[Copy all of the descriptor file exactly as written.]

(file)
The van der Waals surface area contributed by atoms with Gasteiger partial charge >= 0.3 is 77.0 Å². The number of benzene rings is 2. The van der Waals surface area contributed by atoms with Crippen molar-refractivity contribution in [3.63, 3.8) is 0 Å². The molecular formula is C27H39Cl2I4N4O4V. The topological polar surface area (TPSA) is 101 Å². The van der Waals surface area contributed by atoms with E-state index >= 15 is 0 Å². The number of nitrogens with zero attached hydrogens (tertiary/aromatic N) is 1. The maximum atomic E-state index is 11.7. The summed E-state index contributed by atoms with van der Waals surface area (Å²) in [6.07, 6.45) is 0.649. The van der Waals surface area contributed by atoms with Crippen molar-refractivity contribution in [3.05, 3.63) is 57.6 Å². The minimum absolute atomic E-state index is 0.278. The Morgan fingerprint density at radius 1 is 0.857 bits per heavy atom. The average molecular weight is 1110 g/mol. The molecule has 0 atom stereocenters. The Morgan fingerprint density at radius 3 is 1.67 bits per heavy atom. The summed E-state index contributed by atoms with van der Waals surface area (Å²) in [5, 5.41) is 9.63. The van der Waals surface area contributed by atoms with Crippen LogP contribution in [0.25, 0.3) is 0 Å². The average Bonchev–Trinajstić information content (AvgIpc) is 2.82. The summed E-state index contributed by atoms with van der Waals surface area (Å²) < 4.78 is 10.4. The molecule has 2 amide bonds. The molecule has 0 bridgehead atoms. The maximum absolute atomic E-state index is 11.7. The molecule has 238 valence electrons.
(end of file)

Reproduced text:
The van der Waals surface area contributed by atoms with Gasteiger partial charge >= 0.3 is 77.0 Å². The number of benzene rings is 2. The van der Waals surface area contributed by atoms with Crippen molar-refractivity contribution in [3.63, 3.8) is 0 Å². The molecular formula is C27H39Cl2I4N4O4V. The topological polar surface area (TPSA) is 101 Å². The van der Waals surface area contributed by atoms with E-state index >= 15 is 0 Å². The number of nitrogens with zero attached hydrogens (tertiary/aromatic N) is 1. The maximum atomic E-state index is 11.7. The summed E-state index contributed by atoms with van der Waals surface area (Å²) in [6.07, 6.45) is 0.649. The van der Waals surface area contributed by atoms with Crippen molar-refractivity contribution in [3.05, 3.63) is 57.6 Å². The minimum absolute atomic E-state index is 0.278. The Morgan fingerprint density at radius 1 is 0.857 bits per heavy atom. The average molecular weight is 1110 g/mol. The molecule has 0 atom stereocenters. The Morgan fingerprint density at radius 3 is 1.67 bits per heavy atom. The summed E-state index contributed by atoms with van der Waals surface area (Å²) in [5, 5.41) is 9.63. The van der Waals surface area contributed by atoms with Crippen LogP contribution in [0.25, 0.3) is 0 Å². The average Bonchev–Trinajstić information content (AvgIpc) is 2.82. The summed E-state index contributed by atoms with van der Waals surface area (Å²) < 4.78 is 10.4. The molecule has 2 amide bonds. The molecule has 0 bridgehead atoms. The maximum absolute atomic E-state index is 11.7. The molecule has 238 valence electrons.